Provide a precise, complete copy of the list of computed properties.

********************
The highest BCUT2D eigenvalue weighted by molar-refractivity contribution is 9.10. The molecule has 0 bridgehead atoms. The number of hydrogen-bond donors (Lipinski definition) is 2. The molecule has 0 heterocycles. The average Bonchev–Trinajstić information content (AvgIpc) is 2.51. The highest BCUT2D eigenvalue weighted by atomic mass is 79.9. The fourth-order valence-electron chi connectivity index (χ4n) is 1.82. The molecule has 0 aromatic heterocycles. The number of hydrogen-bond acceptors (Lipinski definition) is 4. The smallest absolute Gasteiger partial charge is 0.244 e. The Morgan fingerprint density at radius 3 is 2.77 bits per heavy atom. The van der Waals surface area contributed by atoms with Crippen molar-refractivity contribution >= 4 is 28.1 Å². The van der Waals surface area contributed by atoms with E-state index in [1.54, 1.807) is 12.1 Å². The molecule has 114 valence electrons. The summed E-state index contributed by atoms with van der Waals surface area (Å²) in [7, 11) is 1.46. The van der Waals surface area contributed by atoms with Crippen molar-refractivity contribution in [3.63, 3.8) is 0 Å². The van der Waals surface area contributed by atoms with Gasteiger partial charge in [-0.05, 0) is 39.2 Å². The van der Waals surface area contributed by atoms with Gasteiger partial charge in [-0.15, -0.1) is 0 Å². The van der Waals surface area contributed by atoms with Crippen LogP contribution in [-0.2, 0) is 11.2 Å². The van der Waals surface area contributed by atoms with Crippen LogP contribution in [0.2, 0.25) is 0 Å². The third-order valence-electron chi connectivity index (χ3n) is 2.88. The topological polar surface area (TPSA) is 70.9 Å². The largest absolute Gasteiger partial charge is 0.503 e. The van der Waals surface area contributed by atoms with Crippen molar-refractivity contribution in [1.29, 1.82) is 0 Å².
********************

The highest BCUT2D eigenvalue weighted by molar-refractivity contribution is 9.10. The molecule has 0 bridgehead atoms. The number of hydrogen-bond donors (Lipinski definition) is 2. The molecule has 0 heterocycles. The average Bonchev–Trinajstić information content (AvgIpc) is 2.51. The highest BCUT2D eigenvalue weighted by atomic mass is 79.9. The fourth-order valence-electron chi connectivity index (χ4n) is 1.82. The molecule has 0 aromatic heterocycles. The number of hydrogen-bond acceptors (Lipinski definition) is 4. The smallest absolute Gasteiger partial charge is 0.244 e. The Morgan fingerprint density at radius 3 is 2.77 bits per heavy atom. The van der Waals surface area contributed by atoms with Crippen molar-refractivity contribution >= 4 is 28.1 Å². The van der Waals surface area contributed by atoms with E-state index in [1.54, 1.807) is 12.1 Å². The molecule has 114 valence electrons. The summed E-state index contributed by atoms with van der Waals surface area (Å²) in [7, 11) is 1.46. The van der Waals surface area contributed by atoms with Crippen molar-refractivity contribution in [3.63, 3.8) is 0 Å². The van der Waals surface area contributed by atoms with Gasteiger partial charge in [-0.05, 0) is 39.2 Å². The van der Waals surface area contributed by atoms with Gasteiger partial charge in [-0.15, -0.1) is 0 Å². The van der Waals surface area contributed by atoms with Crippen LogP contribution in [-0.2, 0) is 11.2 Å². The van der Waals surface area contributed by atoms with Crippen LogP contribution in [0.2, 0.25) is 0 Å². The third-order valence-electron chi connectivity index (χ3n) is 2.88. The topological polar surface area (TPSA) is 70.9 Å². The largest absolute Gasteiger partial charge is 0.503 e. The van der Waals surface area contributed by atoms with Crippen molar-refractivity contribution in [1.29, 1.82) is 0 Å².